Is housing more of a commodity and investment or is it more of a human right? How does Metro Vancouver dig itself out of this housing crisis? Should foreign investment be banned in the residential real estate sector? How do we bond as one community under such divisiveness?
These questions were central at a CBC TV and Fairchild Radio forum at Brighouse United Church Wednesday.
Panelists included developers, real estate experts, academics and one activist.
Long-time Richmond resident and realtor Patsy Hui said “housing is an investment first” but also a human right. Most tended to agree with Hui, who predicted Vancouver’s bubble is subsiding.
Activist Justin Fung, a software developer by day and member of Housing Action for Local Taxpayers (HALT), argued Vancouver’s commodification of housing has tipped the balance unfavourably toward the investment side.
“I think housing can be both but I think we need to shift it further back to being a human right,” said Fung.
Josh Gordon, an assistant professor of public policy at Simon Fraser University, summarized the situation as a “recipe for an unhappy society, and a recipe for breaking down of community bonds.”
This was preceded by much discussion on what can be done to bring housing costs more in line with local needs.
Gordon said the main problem is that the housing market has decoupled from the labour force (incomes).
“It’s decoupled because we make it a fantastic situation for people to bring overseas wealth here and enjoy all the amenities and social services that Canadian society provides and pay the low, low cost of property taxes.”
But developer Jon Stovell, president of Reliance Properties, said the problem largely exists because not enough housing is being built.
His views were similar to associate professor Tsur Somerville of UBC’s Sauder School of Business.
“There’s clearly an inflow of capital, but there’s also an inflow of people… Those demand pieces in a supply-constrained environment… means the market responses are not there as they would be in other places,” said Tsomerville.
Fung, who has previously been critical of developers literally “crafting narratives” around supply, which he notes benefits their bottom line, said lots of housing is already being built but that a lot is one-bedroom “luxury” units are being marketed and sold offshore.
After being asked by a Richmond resident about green space for children, associate professor Tom Davidoff of UBC’s Sauder School of Business said there needs to be more rezoning of single-family home neighbourhoods, where such space exists.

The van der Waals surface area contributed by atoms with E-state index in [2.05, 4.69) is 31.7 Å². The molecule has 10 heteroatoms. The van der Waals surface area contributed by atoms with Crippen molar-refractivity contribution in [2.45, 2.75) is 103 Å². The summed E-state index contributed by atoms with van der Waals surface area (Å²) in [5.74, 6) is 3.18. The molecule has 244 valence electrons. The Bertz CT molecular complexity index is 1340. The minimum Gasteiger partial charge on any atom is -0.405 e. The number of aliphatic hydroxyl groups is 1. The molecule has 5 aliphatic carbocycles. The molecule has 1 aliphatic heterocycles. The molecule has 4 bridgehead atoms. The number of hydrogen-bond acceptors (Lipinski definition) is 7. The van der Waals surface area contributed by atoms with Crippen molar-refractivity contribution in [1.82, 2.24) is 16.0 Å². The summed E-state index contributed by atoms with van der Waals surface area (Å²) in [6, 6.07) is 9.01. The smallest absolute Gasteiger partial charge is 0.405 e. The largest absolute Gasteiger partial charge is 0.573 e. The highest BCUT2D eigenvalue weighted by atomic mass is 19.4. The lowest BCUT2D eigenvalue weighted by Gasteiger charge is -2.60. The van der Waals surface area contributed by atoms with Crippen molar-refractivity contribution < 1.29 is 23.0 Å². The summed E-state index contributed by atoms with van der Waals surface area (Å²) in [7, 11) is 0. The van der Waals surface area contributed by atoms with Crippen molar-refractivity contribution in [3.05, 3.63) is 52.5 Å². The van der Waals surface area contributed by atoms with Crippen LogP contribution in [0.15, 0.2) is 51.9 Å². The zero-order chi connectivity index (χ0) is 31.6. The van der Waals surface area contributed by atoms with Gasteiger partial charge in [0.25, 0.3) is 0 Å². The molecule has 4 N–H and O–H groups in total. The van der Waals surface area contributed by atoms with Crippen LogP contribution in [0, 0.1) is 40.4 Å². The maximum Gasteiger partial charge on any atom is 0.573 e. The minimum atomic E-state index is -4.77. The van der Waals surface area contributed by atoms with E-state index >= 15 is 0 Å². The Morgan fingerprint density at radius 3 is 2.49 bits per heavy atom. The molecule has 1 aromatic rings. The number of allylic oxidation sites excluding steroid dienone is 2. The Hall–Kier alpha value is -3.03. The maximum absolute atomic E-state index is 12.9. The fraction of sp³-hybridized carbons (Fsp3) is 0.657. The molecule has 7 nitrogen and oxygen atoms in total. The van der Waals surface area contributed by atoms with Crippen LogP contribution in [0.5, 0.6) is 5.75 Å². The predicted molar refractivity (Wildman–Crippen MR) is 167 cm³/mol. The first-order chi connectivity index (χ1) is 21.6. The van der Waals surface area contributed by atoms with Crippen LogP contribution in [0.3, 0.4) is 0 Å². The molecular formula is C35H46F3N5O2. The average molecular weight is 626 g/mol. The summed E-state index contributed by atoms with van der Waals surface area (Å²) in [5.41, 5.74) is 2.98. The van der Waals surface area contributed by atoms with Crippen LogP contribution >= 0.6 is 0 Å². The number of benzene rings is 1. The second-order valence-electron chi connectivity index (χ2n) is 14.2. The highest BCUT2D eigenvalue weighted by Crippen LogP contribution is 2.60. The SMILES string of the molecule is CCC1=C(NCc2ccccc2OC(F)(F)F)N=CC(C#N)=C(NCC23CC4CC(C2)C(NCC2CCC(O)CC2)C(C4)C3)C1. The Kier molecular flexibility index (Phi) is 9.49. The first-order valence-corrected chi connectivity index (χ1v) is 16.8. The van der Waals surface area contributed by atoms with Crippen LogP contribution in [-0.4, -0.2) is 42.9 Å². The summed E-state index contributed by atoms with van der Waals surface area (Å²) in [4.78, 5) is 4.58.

He concluded his argument by acknowledging concerns that redeveloping neighbourhoods should not happen if new housing is being marketed offshore. And that’s why he supports the foreign homebuyers’ tax, speculation tax, and Vancouver’s empty homes tax.
“That’s where I think tax policy and zoning policy go hand in hand,” said Davidoff.
CBC personal finance columnist Mark Ting, also a Richmond resident, said tax policy has yet to cool the low end of the market — condos.
The discussion took place in Richmond, which has the highest rate of foreign ownership of new condos — about 24 per cent.
Richmond resident, philanthropist and civic policy analyst Tung Chan said rezoning land for density is paramount. The former Vancouver city councillor said people didn’t think Yaletown would be family oriented but that notion was proven wrong.
Richmond Chamber of Commerce CEO Matt Pitcairn spoke briefly from the audience, stating the right kind of housing supply for families is needed in Richmond for its workforce.
Kira Gurwing, manager of community investment at Vancity Credit Union, said it is important not to get stuck in the “dominant economic paradigms.”
She said co-operative, community initiatives by non-profit groups — such as how Brighouse church is proposing to build 180 rental housing on its site — are needed.
One resident asked about pre-sale condo flipping.
Stovell said presales are an important and required financing tool for developers.
He said the fact realtors are bringing insiders to buy these condos first is a reality of the market.
“On a project that we sold, a realtor brought 100 buyers. And those are buyers who have a track record of not rescinding on their contract,” said Stovell.
Gordon said the frustration over speculation has come to a boiling point.
“It’s frustration on the part of locals who feel the game is rigged,” said Gordon, explaining that 90 per cent support for the foreign tax is unprecedented for any sort of public policy.
Somerville has previously gone on record stating concerns over money from China is racist.
But Gordon noted support for the tax crosses all classes and ethnicities.
At one point, community activist Kerry Starchuk asked the panel if a ban on foreign investment in real estate should be considered.
“The public is on board with what you’re saying,” noted Gordon, pointing again to public polling.
“Don’t do it,” said Stovell.
Gordon fielded a question from an ethnic Chinese resident who blamed media for biased reporting.
Gordon said the housing mess has happened in part because people were afraid to talk about foreign money and that any vilification must be immediately called out because “what we’re talking about is fixing a broken policy framework.”